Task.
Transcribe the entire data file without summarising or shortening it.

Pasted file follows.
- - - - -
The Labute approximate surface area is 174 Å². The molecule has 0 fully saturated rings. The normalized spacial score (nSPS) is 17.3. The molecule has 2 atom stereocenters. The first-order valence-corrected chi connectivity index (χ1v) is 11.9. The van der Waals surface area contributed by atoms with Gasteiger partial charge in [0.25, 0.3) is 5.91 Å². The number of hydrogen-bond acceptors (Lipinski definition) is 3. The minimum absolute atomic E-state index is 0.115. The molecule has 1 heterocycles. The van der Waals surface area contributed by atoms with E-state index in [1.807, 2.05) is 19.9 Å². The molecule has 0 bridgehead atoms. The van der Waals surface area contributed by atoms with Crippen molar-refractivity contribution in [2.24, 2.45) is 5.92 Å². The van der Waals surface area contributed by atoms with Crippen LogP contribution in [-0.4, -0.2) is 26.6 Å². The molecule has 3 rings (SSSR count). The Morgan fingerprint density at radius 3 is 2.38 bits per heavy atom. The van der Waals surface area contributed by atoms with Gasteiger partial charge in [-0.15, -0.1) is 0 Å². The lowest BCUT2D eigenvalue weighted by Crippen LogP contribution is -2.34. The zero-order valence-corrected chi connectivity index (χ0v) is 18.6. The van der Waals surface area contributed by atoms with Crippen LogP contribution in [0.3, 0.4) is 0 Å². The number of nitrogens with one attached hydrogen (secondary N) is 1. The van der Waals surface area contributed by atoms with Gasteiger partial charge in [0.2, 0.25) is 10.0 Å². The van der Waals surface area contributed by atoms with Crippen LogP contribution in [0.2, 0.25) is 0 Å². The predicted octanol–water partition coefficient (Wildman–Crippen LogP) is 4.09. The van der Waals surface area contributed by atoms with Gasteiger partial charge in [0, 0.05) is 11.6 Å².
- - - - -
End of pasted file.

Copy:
The Labute approximate surface area is 174 Å². The molecule has 0 fully saturated rings. The normalized spacial score (nSPS) is 17.3. The molecule has 2 atom stereocenters. The first-order valence-corrected chi connectivity index (χ1v) is 11.9. The van der Waals surface area contributed by atoms with Gasteiger partial charge in [0.25, 0.3) is 5.91 Å². The number of hydrogen-bond acceptors (Lipinski definition) is 3. The minimum absolute atomic E-state index is 0.115. The molecule has 1 heterocycles. The van der Waals surface area contributed by atoms with E-state index in [1.807, 2.05) is 19.9 Å². The molecule has 0 bridgehead atoms. The van der Waals surface area contributed by atoms with Crippen molar-refractivity contribution in [2.24, 2.45) is 5.92 Å². The van der Waals surface area contributed by atoms with Crippen LogP contribution in [-0.4, -0.2) is 26.6 Å². The molecule has 3 rings (SSSR count). The Morgan fingerprint density at radius 3 is 2.38 bits per heavy atom. The van der Waals surface area contributed by atoms with Gasteiger partial charge in [-0.15, -0.1) is 0 Å². The lowest BCUT2D eigenvalue weighted by Crippen LogP contribution is -2.34. The zero-order valence-corrected chi connectivity index (χ0v) is 18.6. The van der Waals surface area contributed by atoms with Crippen LogP contribution in [0.3, 0.4) is 0 Å². The number of nitrogens with one attached hydrogen (secondary N) is 1. The van der Waals surface area contributed by atoms with Gasteiger partial charge in [0.2, 0.25) is 10.0 Å². The van der Waals surface area contributed by atoms with Crippen LogP contribution in [0.2, 0.25) is 0 Å². The predicted octanol–water partition coefficient (Wildman–Crippen LogP) is 4.09. The van der Waals surface area contributed by atoms with Gasteiger partial charge in [0, 0.05) is 11.6 Å².